11 Resume Rules Every Student Should Know
The resume has long been a job candidate’s best way of grabbing a potential employer’s attention, but unfortunately, few people know how to arrange theirs in the most effective manner. As a result, they may find it difficult standing out from the competition. Since schools don’t spend as much time as they should on this area of the job hunting process, we thought we’d take a crack at it. For the purposes of this post, we’ve identified 11 key resume rules that we believe every student should know prior to graduation. There’s a lot of ground to cover, so let’s get started.
1. Don’t be a writer.
When it comes to your resume, you need to leave your literary ambitions at the door. Think less in complete sentences and more in descriptive phrases that clearly and concisely get across the item of experience or education in a way that immediately makes sense to potential employers. Think of your resume not like a manuscript, but a list. This will also help you accomplish the next rule, which is:
2. Keep your resume one page in length.
That may sound extreme as you pick up more experience and more educational credentials, but it’s one of the resume rules that you should be most willing to follow. Why? Because the people who make hiring decisions are busy, and they’ve probably got 100 or more applicants to consider. They want you to stand out, but they also don’t want you to waste their time, and if you can get across your skill set, education, and experience level in a way that they can digest at a glance, they’ll appreciate you for it.
3. Don’t overload your resume with irrelevant additions.
Students especially can get kind of bummed out by the lack of experience that often leaves their resume showing a lot of white space. But don’t let it get you down. It’s far better to have too little than too much provided what you are including is relevant to the job at hand. When you bog your resume down in meaningless accomplishments and data, you show employers that you have trouble focusing on a task, and that could be fatal to your chances of landing the job.
4. If your resume has gaps, take action to fill them.
Here’s a hard truth to the workforce that you will have to learn eventually. In the beginning, work is hard to come by, and pay is even harder. If you know what you want to do and your resume doesn’t show that you’ve broken any ground in that area, then consider volunteering as an apprentice to someone that you respect and admire in the field of your choosing. If you can show a relative work experience in an apprentice role or internship, then you can fill out your resume and come closer to attracting employer attention. Just prepare yourself because it means that you may have to work for free or very little money. It also means that you may end up performing tasks that have little to do with where you want to end up job-wise. Don’t fret. It’s a contact and it can eventually serve you well.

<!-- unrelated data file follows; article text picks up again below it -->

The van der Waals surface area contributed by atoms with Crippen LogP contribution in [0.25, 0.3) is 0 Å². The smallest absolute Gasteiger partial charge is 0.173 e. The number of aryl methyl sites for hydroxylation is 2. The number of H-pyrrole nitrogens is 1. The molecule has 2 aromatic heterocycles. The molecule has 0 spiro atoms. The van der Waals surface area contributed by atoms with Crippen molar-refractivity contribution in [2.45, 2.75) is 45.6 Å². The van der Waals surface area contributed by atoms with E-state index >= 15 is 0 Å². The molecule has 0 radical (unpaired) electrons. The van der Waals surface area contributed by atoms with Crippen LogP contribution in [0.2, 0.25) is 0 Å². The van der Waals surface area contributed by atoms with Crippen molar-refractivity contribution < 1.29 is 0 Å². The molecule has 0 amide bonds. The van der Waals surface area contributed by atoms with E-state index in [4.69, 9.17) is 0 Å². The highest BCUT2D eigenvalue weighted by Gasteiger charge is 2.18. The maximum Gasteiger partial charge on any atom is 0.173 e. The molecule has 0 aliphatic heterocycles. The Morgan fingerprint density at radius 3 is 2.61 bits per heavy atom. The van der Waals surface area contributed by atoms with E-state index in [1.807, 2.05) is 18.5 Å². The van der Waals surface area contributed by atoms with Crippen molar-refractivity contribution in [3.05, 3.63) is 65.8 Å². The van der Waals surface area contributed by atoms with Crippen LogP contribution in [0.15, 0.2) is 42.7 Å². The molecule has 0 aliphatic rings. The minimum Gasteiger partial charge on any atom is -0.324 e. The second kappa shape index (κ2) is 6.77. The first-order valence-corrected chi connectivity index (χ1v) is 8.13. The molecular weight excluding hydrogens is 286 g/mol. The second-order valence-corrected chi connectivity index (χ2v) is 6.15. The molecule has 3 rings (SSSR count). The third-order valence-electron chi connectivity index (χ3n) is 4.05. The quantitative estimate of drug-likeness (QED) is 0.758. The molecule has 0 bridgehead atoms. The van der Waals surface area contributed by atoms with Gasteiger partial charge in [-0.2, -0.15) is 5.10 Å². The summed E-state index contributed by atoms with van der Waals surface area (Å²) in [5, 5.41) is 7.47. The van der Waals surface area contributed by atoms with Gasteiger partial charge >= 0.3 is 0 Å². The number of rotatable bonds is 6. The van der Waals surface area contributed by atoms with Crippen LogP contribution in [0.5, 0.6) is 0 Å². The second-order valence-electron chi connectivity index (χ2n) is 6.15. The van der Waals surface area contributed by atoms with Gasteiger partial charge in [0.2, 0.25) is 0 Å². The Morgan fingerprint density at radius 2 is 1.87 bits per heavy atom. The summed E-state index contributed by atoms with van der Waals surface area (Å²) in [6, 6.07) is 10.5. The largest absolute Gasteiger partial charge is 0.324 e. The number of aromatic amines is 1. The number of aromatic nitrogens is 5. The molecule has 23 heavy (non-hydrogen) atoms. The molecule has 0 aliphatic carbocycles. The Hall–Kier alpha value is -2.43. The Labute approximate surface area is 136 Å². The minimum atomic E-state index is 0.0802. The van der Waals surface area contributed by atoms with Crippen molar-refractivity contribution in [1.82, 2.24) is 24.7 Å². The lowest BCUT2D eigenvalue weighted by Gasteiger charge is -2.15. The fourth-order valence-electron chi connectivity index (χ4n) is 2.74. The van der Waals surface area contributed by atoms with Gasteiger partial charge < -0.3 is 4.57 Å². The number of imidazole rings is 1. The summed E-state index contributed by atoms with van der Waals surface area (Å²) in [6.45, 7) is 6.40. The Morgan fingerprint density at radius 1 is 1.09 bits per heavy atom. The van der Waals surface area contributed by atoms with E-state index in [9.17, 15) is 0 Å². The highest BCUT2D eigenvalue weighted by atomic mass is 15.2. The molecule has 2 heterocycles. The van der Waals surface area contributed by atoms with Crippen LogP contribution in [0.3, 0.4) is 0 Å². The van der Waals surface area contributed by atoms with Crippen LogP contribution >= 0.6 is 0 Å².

5. Forget resume! Focus on approach.
Okay so maybe don’t forget the resume, but do realize that your approach to submitting the resume can be as important if not more so than the document itself. Here’s a nasty little secret about hiring managers. They don’t read every resume they receive, and to keep yours from getting tossed aside the moment they see someone, who appeals to them, you’ll need to find some way of being memorable when you submit your resume for consideration. If going in person, do your research ahead of time and see if you can introduce yourself to the person, who’ll actually make the decision (or his/her secretary). If going via email, knock that query letter out of the park. Distinguish yourself at the point of contact in a good way, and you’ll be remembered. (And they only hire people they remember.)